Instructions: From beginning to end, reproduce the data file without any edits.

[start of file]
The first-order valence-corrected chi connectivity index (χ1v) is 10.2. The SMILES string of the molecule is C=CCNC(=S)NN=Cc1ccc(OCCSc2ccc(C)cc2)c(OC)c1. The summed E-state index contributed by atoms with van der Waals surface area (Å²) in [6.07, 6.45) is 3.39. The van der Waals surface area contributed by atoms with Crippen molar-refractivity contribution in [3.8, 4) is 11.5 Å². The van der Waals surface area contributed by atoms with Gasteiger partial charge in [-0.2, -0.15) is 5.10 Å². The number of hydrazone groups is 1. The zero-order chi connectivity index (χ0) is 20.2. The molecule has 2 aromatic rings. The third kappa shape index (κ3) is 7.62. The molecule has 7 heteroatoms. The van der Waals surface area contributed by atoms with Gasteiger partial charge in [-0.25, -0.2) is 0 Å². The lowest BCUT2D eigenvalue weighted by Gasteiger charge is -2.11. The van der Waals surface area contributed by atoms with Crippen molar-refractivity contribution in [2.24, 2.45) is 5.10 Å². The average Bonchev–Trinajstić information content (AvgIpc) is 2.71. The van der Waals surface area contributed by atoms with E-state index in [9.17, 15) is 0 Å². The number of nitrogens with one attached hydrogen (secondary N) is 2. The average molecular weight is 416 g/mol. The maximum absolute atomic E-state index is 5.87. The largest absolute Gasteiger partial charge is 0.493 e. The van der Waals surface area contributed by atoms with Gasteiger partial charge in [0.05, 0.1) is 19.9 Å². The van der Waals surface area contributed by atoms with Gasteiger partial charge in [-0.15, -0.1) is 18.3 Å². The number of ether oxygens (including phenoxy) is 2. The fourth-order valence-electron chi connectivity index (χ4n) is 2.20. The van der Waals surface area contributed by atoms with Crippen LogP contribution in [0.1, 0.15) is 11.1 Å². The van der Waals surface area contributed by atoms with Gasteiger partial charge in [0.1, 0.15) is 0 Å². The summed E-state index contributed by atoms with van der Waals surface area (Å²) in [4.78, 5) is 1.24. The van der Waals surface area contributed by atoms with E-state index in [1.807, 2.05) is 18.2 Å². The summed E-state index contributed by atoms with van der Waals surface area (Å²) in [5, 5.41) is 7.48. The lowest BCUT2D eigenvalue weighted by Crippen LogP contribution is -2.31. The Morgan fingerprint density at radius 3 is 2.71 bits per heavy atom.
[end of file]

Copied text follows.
The first-order valence-corrected chi connectivity index (χ1v) is 10.2. The SMILES string of the molecule is C=CCNC(=S)NN=Cc1ccc(OCCSc2ccc(C)cc2)c(OC)c1. The summed E-state index contributed by atoms with van der Waals surface area (Å²) in [6.07, 6.45) is 3.39. The van der Waals surface area contributed by atoms with Crippen molar-refractivity contribution in [3.8, 4) is 11.5 Å². The van der Waals surface area contributed by atoms with Gasteiger partial charge in [-0.2, -0.15) is 5.10 Å². The number of hydrazone groups is 1. The zero-order chi connectivity index (χ0) is 20.2. The molecule has 2 aromatic rings. The third kappa shape index (κ3) is 7.62. The molecule has 7 heteroatoms. The van der Waals surface area contributed by atoms with Gasteiger partial charge in [-0.25, -0.2) is 0 Å². The lowest BCUT2D eigenvalue weighted by Gasteiger charge is -2.11. The van der Waals surface area contributed by atoms with Crippen molar-refractivity contribution in [2.24, 2.45) is 5.10 Å². The average Bonchev–Trinajstić information content (AvgIpc) is 2.71. The van der Waals surface area contributed by atoms with E-state index in [9.17, 15) is 0 Å². The number of nitrogens with one attached hydrogen (secondary N) is 2. The average molecular weight is 416 g/mol. The maximum absolute atomic E-state index is 5.87. The largest absolute Gasteiger partial charge is 0.493 e. The van der Waals surface area contributed by atoms with Gasteiger partial charge in [0.05, 0.1) is 19.9 Å². The van der Waals surface area contributed by atoms with Gasteiger partial charge in [-0.15, -0.1) is 18.3 Å². The number of ether oxygens (including phenoxy) is 2. The fourth-order valence-electron chi connectivity index (χ4n) is 2.20. The van der Waals surface area contributed by atoms with Crippen LogP contribution in [0.1, 0.15) is 11.1 Å². The van der Waals surface area contributed by atoms with Gasteiger partial charge in [0.1, 0.15) is 0 Å². The summed E-state index contributed by atoms with van der Waals surface area (Å²) in [4.78, 5) is 1.24. The van der Waals surface area contributed by atoms with E-state index in [1.807, 2.05) is 18.2 Å². The summed E-state index contributed by atoms with van der Waals surface area (Å²) in [5, 5.41) is 7.48. The lowest BCUT2D eigenvalue weighted by Crippen LogP contribution is -2.31. The Morgan fingerprint density at radius 3 is 2.71 bits per heavy atom.